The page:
I’ve lived in China for almost four years. At times I think I’ve got the hang of how this country works, what the people are like and generally how to get by. However, there are still occasional days that make me feel like a complete idiot who has been here four minutes rather than four years.
This week I had one of those days. Luckily for me, my friends are lovely and didn’t take the piss out of me at all (which I was slightly worried about, although that speaks more to my state of mind than what my friends are like).
I’ve been wanting to get a tablet with a keyboard for a while now, particularly before I go travelling in the summer, as it’ll be much easier to write on than my phone (as I’m doing now… It just takes so long!). I’d done a bit of research and decided what I wanted from looking at various online reviews and descriptions as well as talking to people. I was happy with my decision and ordered it (in case you’re interested, Lenovo Miix 2 8 with Windows 8) from Amazon China.
There were problems from the beginning. Again, luckily for me I have a Chinese Teaching Partner (TP) who is amazing and will often go above and beyond to help me out with things. She spoke to the seller about everything on my behalf. The first issue was that they didn’t have any in stock (private seller via amazon) and I had to wait two weeks until they got the next order in from the factory. Two weeks passed and nothing. My TP contacted the seller again. They still didn’t know when they would get more in, although they had a better model they could send straight away if I paid more. Ha! Nice try! My TP is good at holding her own so she told him that he shouldn’t have put on the website it was available if it wasn’t and he should send the model they have with no extra payment as it was his fault not ours.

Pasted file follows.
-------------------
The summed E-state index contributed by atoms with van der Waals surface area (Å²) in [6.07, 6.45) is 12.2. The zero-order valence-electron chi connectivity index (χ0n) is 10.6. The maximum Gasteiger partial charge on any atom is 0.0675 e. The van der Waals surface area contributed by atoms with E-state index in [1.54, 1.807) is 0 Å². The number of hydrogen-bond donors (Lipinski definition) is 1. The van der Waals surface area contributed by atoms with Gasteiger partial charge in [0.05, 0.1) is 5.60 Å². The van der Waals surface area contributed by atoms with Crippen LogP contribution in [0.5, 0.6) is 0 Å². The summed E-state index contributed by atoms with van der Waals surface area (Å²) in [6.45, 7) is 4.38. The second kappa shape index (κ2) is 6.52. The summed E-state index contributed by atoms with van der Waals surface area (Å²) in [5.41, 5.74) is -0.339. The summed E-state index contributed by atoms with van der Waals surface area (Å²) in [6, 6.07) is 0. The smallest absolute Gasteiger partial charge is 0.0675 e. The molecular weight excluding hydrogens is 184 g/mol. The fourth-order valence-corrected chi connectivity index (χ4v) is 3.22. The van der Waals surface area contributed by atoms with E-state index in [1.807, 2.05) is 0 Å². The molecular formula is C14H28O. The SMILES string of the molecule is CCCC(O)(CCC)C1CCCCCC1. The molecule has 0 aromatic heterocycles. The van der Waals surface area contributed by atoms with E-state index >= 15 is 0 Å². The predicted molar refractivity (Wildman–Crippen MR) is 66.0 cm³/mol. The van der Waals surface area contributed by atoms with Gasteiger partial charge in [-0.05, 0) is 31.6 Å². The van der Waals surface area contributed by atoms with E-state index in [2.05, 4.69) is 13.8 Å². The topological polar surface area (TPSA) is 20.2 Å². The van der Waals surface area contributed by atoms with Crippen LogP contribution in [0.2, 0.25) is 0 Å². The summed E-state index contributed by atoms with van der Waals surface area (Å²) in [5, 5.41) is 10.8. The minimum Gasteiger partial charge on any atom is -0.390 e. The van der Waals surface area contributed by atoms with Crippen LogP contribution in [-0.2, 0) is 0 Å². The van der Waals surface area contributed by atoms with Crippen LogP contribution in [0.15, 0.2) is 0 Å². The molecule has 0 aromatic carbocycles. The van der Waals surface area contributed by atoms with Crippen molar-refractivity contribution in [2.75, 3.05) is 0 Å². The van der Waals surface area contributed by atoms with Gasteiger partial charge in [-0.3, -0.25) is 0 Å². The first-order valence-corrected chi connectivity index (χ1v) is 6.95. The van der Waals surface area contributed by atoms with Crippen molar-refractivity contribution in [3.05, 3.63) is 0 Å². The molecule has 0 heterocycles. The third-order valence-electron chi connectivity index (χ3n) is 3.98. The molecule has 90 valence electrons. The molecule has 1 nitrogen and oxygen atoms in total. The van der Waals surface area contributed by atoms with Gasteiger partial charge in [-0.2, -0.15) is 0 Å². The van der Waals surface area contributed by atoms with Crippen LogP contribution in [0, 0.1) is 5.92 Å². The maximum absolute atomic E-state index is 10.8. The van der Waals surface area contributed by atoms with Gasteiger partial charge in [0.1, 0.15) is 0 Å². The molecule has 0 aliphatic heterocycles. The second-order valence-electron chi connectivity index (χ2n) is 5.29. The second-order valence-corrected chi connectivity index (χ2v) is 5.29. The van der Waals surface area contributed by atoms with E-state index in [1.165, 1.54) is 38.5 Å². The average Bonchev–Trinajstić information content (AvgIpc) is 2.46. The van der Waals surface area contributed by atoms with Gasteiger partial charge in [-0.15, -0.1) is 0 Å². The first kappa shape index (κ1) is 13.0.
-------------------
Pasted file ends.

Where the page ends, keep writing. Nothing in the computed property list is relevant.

It worked. My tablet arrived two days later. I was very excited. Until I turned it on…
When I discovered it was the Chinese language version of Windows.
You may think that’s not a problem, all electronic devices these days have the capacity to change the language. You’d be wrong.
Yes, there was an option for English (if you could read Chinese in the first place) but only a very few things were translated. The main menus and functions were all still in Chinese. My work IT department even looked at it and phoned Lenovo to find out if a language pack could be installed – to no avail. I cannot fault the Chinese staff who tried to help me with this.
Feeling like more and more of an idiot (I live in China, of course it’s in Chinese!) I asked my ever-suffering TP to find out from the seller if he had an English language version (no) or if I could send it back.
You may well be wondering why I hadn’t thought of that. When I was looking at all the descriptions of the various tablets on Amazon, the majority either had hardly any description or specs, or they had details which included ‘Chinese language version’. The one I ordered had details but didn’t say anything about the language. Foolishly, I assumed that that meant it was an English language version. This really drove home the adage: Never assume; it makes an ass out of u and me.
Although this whole situation was annoying (I was annoyed at myself) and a bit embarrassing, I was also lucky as the seller agreed to let me return it (although he offered me a free USB if I didn’t!). If he hadn’t, there’s no way I would be able to afford to buy another tablet before the summer. I was also lucky that I had some great people to help me sort it all out and friends that sympathised rather than making my embarrassment worse.
As it is, I will have to go to Hong Kong to get my tablet now as I don’t think I’ll be able to get an English language one here in China.
You live and learn, I guess…